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The Uber data breach was a clear lesson in how NOT to handle a cyberattack. When the hackers contacted Uber by email, back in November 2016, they demanded a six-figure sum in order to destroy the wealth of data they’d stolen so news of the breach would quietly fade away once the bribe had been paid.
As opposed to dealing with the data breach in the appropriate way, Uber decided to pay-off the hackers and cover the breach up. A payment of $100,000 was reportedly made to the two hackers, and employees responsible for the security issue passed the whole thing off as a “bug bounty” program, which is where hackers are offered money to try and find weaknesses.
In reality, they were simply hacked, and Uber have not only paid the heavy price of the bribe, but also the cost of a handling the crisis thereafter.
Understandably, Uber has been slammed for its handling of the breach. They failed to appropriately disclose that the details of some 57 million customers had been compromised, and the breach also reportedly included license information for over half a million of their drivers.
Rather than doing the honourable thing and disclosing the breach, which is vital to ensure victims can prepare for the potential of being scammed, they instead hid the breach in efforts to cover it up.
As a result of their deception, it has cost at least one employee their job and has likely harmed Uber’s reputation. On top of that, government and intelligence agency probes have ensured Uber explains themselves and apologise for the way they handled the breach, which has turned into a serious crisis for the company.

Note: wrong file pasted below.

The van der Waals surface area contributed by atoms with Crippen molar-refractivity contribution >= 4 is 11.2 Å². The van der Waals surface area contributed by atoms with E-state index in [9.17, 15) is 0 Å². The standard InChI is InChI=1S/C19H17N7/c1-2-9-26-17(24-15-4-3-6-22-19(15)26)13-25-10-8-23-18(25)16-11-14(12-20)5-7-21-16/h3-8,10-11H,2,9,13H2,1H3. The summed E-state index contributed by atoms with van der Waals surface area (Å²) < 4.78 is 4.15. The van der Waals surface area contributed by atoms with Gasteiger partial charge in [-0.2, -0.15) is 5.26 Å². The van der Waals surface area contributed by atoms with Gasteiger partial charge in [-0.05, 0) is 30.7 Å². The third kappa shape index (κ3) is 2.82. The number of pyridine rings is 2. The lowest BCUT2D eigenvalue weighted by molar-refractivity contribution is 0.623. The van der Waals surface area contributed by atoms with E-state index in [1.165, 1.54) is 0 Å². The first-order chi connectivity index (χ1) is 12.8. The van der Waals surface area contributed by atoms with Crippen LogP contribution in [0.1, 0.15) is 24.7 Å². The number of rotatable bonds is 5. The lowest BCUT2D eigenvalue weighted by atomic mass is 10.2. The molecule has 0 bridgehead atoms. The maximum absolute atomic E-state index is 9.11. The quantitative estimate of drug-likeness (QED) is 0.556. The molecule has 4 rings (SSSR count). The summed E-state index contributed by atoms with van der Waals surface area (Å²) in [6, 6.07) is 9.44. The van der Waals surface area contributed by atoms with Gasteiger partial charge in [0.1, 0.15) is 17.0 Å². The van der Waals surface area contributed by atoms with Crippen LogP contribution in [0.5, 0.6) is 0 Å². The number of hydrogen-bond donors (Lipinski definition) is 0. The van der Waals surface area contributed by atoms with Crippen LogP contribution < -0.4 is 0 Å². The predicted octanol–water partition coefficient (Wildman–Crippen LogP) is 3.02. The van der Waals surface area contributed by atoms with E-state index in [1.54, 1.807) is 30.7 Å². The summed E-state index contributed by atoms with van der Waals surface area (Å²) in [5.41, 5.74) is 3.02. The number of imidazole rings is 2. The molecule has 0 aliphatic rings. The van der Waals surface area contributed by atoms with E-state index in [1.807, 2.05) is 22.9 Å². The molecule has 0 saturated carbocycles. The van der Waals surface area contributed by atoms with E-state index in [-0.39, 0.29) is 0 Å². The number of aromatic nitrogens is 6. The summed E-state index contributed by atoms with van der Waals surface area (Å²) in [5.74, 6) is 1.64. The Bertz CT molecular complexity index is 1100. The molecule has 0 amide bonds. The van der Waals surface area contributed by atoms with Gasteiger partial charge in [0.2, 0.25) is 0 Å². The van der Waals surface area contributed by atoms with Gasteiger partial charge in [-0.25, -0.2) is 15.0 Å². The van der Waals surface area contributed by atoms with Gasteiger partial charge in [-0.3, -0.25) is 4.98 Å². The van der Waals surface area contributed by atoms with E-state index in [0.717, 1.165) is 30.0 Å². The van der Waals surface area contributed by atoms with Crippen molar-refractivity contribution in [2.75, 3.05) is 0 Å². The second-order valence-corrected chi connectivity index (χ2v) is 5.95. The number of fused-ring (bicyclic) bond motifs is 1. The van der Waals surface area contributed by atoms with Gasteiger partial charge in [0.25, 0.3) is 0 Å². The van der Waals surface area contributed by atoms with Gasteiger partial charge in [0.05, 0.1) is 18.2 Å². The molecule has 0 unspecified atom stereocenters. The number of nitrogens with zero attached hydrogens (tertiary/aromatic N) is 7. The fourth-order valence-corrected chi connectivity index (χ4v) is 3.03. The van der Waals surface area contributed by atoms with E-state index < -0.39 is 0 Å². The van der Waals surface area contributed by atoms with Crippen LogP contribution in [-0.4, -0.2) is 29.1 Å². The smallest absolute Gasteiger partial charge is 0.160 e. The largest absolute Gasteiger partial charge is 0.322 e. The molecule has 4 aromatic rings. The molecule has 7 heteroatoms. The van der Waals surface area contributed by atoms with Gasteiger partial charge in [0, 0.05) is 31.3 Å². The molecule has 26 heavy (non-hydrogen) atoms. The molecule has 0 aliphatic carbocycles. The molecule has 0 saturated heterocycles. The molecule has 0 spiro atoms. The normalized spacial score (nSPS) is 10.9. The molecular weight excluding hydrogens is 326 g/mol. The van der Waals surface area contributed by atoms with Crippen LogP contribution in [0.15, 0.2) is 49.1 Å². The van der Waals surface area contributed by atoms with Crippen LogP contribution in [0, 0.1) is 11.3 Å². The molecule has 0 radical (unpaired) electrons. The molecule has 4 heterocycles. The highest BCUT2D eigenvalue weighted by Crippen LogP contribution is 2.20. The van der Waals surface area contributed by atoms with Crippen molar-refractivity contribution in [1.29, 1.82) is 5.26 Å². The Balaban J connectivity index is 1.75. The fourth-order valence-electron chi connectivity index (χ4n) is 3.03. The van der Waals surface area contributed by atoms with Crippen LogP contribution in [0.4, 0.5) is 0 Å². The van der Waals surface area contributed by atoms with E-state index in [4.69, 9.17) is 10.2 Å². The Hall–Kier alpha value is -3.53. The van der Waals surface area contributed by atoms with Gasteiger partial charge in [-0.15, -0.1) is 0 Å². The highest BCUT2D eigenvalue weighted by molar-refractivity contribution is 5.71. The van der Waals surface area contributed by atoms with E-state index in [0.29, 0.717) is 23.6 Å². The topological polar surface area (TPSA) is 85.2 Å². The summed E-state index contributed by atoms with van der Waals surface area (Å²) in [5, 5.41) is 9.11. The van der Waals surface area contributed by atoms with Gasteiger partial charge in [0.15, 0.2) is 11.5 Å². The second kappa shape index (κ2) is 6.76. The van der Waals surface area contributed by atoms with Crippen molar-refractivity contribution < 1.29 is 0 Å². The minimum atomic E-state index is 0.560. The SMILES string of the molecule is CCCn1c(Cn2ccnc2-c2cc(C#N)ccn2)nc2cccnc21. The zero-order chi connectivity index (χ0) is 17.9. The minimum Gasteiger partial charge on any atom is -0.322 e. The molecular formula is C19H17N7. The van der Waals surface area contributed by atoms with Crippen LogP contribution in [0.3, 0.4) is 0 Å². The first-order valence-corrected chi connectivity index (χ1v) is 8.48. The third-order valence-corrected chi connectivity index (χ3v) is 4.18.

Their efforts to pass the breach off as a bug bounty has been labelled as “morally wrong and legally reprehensible”.
We also understand that it wasn’t difficult for the hackers to break into Uber’s systems. They reportedly found legitimate access credentials on a storage area Uber engineers used on GitHub. The hackers then used the credentials to break into an Amazon cloud database they were using.
Organisations must never run or shy away from a data breach. Although the first priority should be to ensure that servers and systems are safe and secure. If an organisation ever does fall foul of a breach, then victims should be informed as soon as possible in order to minimise any potential for scams and frauds to be committed using data stolen from a hack.
The Uber data breach and the way they mishandled the whole situation is the perfect example of how NOT to deal with a breach and how NOT to handle a cyberattack effectively.
The content of this post/page was considered accurate at the time of the original posting and/or at the time of any posted revision. The content of this page may, therefore, be out of date. The information contained within this page does not constitute legal advice. Any reliance you place on the information contained within this page is done so at your own risk.
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